Christopher Nolan Looked To Blade Runner For A Key Part Of Batman Begins

Each of the films in Christopher Nolan's "Dark Knight" trilogy carved out its own distinct look in terms of Gotham City. The cityscape in Batman's turf evolved in such a way that it was as if Gotham became every city.

Nolan and his crew shot "The Dark Knight" mostly in Chicago, using recognizable landmarks such as the Chicago Board of Trade Building as the location for Wayne Enterprises. With "The Dark Knight Rises," the production moved to places like Pittsburgh, where Heinz Field, the home stadium of the Pittsburgh Steelers, hosted the fictional Gotham Rogues football game. "The Dark Knight Rises" also filmed on the Queensboro Bridge in New York City and featured exterior shots of the island of Manhattan and buildings on Wall Street.

Before all of that, however, Nolan's Gotham existed mainly on sets and sound stages in England, where it was brought to life at Shepperton Studios and in an airship hangar in the village of Cardington, according to The rain-drenched slums of the Narrows in "Batman Begins" were particularly evocative of Ridley Scott's "Blade Runner," which Nolan has described as a "seminal film" for him when he was growing up. "Blade Runner" did, in fact, inspire part of the visual aesthetic of "Batman Begins," though it was more the general impression of the production design that informed Nolan's approach.

In an interview with Forbes for the 10th anniversary of "Batman Begins," Nolan said:

"It's hard to say what was conscious homage, and what was my analysis of why Blade Runner was so convincing in its production design and in the way it uses its sets. From a pragmatic point of view, Blade Runner is actually one of the most successful films of all time in terms of constructing that reality using sets. On Batman Begins, unlike The Dark Knight, we found ourselves having to build the streets of Gotham in large part. So I immediately gravitated toward the visual treatment that Ridley Scott had come up with, in terms of how you shoot these massive sets to make them feel real and not like impressive sets. And immediately we started looking at the rain, the handheld cameras, the longer lenses."

The texture of Gotham City

Nolan continued:

"So myself, my designer Nathan Crowley, and my cinematographer Wally Pfister, we started to throw all of that into the mix of how you can help the look of something, how you can create texture, as Ridley Scott has always been the absolute master of. Creating a texture to a shooting style that maximizes the impact of the set, and minimizes the artifice — the feeling that this world has edges to it that you would see at the edge of the frame. Blade Runner is one of the examples of how you can take a camera and get down and dirty ... and really envelop your audience in the atmosphere of the world you're trying to create. We definitely tried to emulate that style, and I think in doing so we actually created homage, particularly where we used the rain very much."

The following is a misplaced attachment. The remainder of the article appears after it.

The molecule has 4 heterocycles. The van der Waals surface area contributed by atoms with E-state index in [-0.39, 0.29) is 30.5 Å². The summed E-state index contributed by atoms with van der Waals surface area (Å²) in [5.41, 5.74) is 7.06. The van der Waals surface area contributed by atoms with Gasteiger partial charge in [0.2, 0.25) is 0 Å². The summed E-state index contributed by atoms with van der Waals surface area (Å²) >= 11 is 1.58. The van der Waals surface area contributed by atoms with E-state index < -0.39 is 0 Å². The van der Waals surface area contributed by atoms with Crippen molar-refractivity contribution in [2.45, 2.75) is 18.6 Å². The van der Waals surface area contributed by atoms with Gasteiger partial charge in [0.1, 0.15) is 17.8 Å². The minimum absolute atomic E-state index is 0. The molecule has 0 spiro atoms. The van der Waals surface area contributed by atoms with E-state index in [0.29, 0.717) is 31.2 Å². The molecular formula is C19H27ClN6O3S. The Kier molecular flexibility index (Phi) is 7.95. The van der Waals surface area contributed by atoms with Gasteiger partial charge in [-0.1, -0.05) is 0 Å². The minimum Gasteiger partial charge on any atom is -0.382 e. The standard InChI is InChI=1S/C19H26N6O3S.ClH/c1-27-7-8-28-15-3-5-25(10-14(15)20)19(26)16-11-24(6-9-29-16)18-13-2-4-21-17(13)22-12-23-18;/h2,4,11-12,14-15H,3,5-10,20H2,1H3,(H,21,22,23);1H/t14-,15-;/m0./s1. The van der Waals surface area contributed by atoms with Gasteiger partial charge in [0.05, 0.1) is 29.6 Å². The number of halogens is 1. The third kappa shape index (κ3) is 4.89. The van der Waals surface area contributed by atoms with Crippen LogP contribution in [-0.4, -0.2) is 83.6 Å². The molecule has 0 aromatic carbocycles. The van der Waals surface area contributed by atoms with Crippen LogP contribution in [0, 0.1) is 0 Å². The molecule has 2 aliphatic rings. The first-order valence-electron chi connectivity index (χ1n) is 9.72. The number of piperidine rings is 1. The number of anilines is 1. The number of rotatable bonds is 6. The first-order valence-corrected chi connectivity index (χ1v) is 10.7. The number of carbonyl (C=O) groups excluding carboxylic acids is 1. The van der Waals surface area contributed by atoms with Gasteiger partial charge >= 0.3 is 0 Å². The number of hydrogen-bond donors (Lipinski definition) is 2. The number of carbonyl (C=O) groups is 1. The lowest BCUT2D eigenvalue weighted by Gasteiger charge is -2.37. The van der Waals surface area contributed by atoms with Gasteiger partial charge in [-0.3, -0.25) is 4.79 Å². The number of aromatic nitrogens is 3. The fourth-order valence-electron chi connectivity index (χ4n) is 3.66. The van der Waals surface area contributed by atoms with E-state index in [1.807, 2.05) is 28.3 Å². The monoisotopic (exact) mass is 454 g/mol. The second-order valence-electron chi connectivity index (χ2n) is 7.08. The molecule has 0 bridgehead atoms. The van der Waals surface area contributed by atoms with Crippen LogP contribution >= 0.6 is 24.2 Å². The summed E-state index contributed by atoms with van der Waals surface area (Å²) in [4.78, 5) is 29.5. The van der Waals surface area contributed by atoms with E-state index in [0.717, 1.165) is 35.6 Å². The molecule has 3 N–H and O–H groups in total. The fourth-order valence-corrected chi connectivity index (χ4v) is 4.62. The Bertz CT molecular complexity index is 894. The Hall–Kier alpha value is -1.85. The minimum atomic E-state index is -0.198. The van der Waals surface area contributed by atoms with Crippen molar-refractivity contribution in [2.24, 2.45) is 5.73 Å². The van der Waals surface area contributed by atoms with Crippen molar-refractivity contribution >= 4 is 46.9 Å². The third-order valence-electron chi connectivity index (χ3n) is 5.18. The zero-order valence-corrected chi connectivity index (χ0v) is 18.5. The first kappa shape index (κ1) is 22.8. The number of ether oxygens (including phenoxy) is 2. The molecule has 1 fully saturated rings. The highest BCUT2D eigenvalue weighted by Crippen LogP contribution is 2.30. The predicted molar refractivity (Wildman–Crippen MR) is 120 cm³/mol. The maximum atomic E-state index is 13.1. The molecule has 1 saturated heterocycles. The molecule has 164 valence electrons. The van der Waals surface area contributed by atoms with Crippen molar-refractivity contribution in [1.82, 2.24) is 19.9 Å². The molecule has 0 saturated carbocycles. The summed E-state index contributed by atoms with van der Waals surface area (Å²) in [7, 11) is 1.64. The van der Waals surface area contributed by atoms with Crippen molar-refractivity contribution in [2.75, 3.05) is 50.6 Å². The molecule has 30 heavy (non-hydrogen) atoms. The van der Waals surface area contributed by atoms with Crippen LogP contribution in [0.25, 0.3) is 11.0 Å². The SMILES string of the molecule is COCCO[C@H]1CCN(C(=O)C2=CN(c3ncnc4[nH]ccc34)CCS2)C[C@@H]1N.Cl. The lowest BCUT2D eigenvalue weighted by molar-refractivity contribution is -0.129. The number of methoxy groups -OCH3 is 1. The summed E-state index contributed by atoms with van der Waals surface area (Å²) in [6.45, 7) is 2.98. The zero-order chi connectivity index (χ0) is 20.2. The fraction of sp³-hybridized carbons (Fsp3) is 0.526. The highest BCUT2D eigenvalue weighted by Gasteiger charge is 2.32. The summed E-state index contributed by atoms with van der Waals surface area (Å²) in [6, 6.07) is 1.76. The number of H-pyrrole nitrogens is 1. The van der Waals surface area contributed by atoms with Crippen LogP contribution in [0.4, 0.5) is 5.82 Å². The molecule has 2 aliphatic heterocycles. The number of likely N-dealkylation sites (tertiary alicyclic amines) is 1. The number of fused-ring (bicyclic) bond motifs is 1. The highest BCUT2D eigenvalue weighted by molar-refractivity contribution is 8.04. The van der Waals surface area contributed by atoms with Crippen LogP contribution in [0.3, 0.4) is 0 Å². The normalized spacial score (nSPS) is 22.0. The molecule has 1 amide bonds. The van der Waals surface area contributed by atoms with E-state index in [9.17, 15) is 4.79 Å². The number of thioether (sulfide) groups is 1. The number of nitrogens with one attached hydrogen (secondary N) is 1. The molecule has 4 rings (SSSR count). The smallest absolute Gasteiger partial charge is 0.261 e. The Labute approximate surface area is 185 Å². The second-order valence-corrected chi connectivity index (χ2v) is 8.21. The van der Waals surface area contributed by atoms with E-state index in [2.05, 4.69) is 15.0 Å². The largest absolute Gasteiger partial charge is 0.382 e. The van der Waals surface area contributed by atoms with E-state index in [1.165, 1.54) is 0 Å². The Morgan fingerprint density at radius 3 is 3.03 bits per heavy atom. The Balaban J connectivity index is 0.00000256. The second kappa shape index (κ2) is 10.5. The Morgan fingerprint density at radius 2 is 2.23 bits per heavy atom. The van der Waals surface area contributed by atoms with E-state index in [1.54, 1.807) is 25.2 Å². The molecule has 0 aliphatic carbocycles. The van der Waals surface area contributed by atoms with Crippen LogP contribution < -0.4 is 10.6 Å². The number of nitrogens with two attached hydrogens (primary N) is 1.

The Gotham of "Batman Begins" definitely has a singular texture to it, and when the camera soars in over the city, with steam rising off it, and shows Batman hanging off the side of a building in the rain, it does feel like a place that is of a piece with "Blade Runner," stylistically. While "Batman Begins" has a more brownish color palette and doesn't utilize futuristic neon or flying cars the way "Blade Runner" does, it still makes the most of the rain and the expansive, world-building feeling that "Blade Runner" had despite being confined to sets on the Warner Bros. studio backlot.

According to Box Office Mojo, "Batman Begins" was budgeted at $150 million, whereas "The Dark Knight Rises" was budgeted at $250 million. Having that extra $100 million to play with enabled Nolan to leave behind the sound stage and do more location shooting in real places. Yet more so than Chicago, Pittsburgh, or New York, the vision conjured by "Batman Begins" feels like the true Gotham City.